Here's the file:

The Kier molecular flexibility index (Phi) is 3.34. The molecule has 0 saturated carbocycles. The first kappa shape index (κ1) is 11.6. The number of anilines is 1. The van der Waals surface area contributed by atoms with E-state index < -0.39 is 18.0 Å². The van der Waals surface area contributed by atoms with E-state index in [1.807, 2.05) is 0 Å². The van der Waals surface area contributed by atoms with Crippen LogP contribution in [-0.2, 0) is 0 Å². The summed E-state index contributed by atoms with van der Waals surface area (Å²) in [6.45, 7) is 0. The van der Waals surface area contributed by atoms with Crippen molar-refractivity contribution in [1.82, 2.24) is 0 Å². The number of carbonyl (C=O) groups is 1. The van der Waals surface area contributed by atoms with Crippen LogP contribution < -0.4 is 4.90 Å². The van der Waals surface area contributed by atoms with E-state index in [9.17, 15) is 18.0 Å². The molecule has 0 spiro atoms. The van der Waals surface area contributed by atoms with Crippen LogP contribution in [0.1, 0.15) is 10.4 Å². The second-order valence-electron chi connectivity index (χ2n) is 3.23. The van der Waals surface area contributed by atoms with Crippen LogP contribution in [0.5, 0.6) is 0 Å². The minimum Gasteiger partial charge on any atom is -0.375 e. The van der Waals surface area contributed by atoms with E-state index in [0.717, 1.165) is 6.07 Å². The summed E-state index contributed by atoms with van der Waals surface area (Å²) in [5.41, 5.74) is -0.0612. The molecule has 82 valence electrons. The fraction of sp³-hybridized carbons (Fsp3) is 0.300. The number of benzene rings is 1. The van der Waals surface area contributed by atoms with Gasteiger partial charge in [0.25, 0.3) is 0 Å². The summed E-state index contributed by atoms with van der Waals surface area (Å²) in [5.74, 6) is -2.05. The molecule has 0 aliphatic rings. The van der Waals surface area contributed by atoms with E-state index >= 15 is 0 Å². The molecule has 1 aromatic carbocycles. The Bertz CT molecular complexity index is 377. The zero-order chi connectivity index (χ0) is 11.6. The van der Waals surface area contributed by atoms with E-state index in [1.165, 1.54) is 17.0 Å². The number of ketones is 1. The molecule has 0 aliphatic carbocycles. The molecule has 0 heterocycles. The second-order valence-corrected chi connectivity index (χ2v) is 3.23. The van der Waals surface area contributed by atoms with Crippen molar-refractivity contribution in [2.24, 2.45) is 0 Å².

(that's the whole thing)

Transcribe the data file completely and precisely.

The Kier molecular flexibility index (Phi) is 3.34. The molecule has 0 saturated carbocycles. The first kappa shape index (κ1) is 11.6. The number of anilines is 1. The van der Waals surface area contributed by atoms with E-state index < -0.39 is 18.0 Å². The van der Waals surface area contributed by atoms with E-state index in [1.807, 2.05) is 0 Å². The van der Waals surface area contributed by atoms with Crippen LogP contribution in [-0.2, 0) is 0 Å². The summed E-state index contributed by atoms with van der Waals surface area (Å²) in [6.45, 7) is 0. The van der Waals surface area contributed by atoms with Crippen molar-refractivity contribution in [1.82, 2.24) is 0 Å². The number of carbonyl (C=O) groups is 1. The van der Waals surface area contributed by atoms with Crippen LogP contribution < -0.4 is 4.90 Å². The van der Waals surface area contributed by atoms with E-state index in [9.17, 15) is 18.0 Å². The molecule has 0 spiro atoms. The van der Waals surface area contributed by atoms with Crippen LogP contribution in [0.1, 0.15) is 10.4 Å². The second-order valence-electron chi connectivity index (χ2n) is 3.23. The van der Waals surface area contributed by atoms with Crippen LogP contribution in [0.5, 0.6) is 0 Å². The minimum Gasteiger partial charge on any atom is -0.375 e. The van der Waals surface area contributed by atoms with E-state index in [0.717, 1.165) is 6.07 Å². The summed E-state index contributed by atoms with van der Waals surface area (Å²) in [5.41, 5.74) is -0.0612. The molecule has 82 valence electrons. The fraction of sp³-hybridized carbons (Fsp3) is 0.300. The number of benzene rings is 1. The van der Waals surface area contributed by atoms with Gasteiger partial charge in [0.25, 0.3) is 0 Å². The summed E-state index contributed by atoms with van der Waals surface area (Å²) in [5.74, 6) is -2.05. The molecule has 0 aliphatic rings. The van der Waals surface area contributed by atoms with E-state index >= 15 is 0 Å². The molecule has 1 aromatic carbocycles. The Bertz CT molecular complexity index is 377. The zero-order chi connectivity index (χ0) is 11.6. The van der Waals surface area contributed by atoms with E-state index in [1.165, 1.54) is 17.0 Å². The number of ketones is 1. The molecule has 0 aliphatic carbocycles. The molecule has 0 heterocycles. The second-order valence-corrected chi connectivity index (χ2v) is 3.23. The van der Waals surface area contributed by atoms with Crippen molar-refractivity contribution in [2.24, 2.45) is 0 Å².